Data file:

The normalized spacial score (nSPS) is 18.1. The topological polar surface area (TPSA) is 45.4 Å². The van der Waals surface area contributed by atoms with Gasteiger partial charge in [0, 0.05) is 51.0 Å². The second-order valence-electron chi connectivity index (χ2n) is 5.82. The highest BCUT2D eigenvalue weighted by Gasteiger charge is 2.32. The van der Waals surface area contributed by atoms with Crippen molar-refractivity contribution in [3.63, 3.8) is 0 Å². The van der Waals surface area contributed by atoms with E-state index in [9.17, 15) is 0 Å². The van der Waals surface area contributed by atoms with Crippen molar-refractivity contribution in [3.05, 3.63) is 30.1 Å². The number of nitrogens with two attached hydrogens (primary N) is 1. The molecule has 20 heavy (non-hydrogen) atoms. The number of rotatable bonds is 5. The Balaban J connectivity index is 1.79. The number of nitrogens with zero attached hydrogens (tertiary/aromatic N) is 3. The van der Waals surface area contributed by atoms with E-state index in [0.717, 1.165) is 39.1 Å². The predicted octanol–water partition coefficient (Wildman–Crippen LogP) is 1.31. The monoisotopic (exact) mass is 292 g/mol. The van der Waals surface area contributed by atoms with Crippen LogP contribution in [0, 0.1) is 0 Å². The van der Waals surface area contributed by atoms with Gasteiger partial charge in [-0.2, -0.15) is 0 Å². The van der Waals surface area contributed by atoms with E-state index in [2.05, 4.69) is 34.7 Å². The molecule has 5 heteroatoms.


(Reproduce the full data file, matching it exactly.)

The normalized spacial score (nSPS) is 18.1. The topological polar surface area (TPSA) is 45.4 Å². The van der Waals surface area contributed by atoms with Gasteiger partial charge in [0, 0.05) is 51.0 Å². The second-order valence-electron chi connectivity index (χ2n) is 5.82. The highest BCUT2D eigenvalue weighted by Gasteiger charge is 2.32. The van der Waals surface area contributed by atoms with Crippen molar-refractivity contribution in [3.63, 3.8) is 0 Å². The van der Waals surface area contributed by atoms with E-state index in [9.17, 15) is 0 Å². The van der Waals surface area contributed by atoms with Crippen molar-refractivity contribution in [3.05, 3.63) is 30.1 Å². The number of nitrogens with two attached hydrogens (primary N) is 1. The molecule has 20 heavy (non-hydrogen) atoms. The number of rotatable bonds is 5. The Balaban J connectivity index is 1.79. The number of nitrogens with zero attached hydrogens (tertiary/aromatic N) is 3. The van der Waals surface area contributed by atoms with E-state index in [0.717, 1.165) is 39.1 Å². The predicted octanol–water partition coefficient (Wildman–Crippen LogP) is 1.31. The monoisotopic (exact) mass is 292 g/mol. The van der Waals surface area contributed by atoms with Crippen LogP contribution in [0, 0.1) is 0 Å². The van der Waals surface area contributed by atoms with Gasteiger partial charge in [-0.2, -0.15) is 0 Å². The van der Waals surface area contributed by atoms with E-state index in [2.05, 4.69) is 34.7 Å². The molecule has 5 heteroatoms.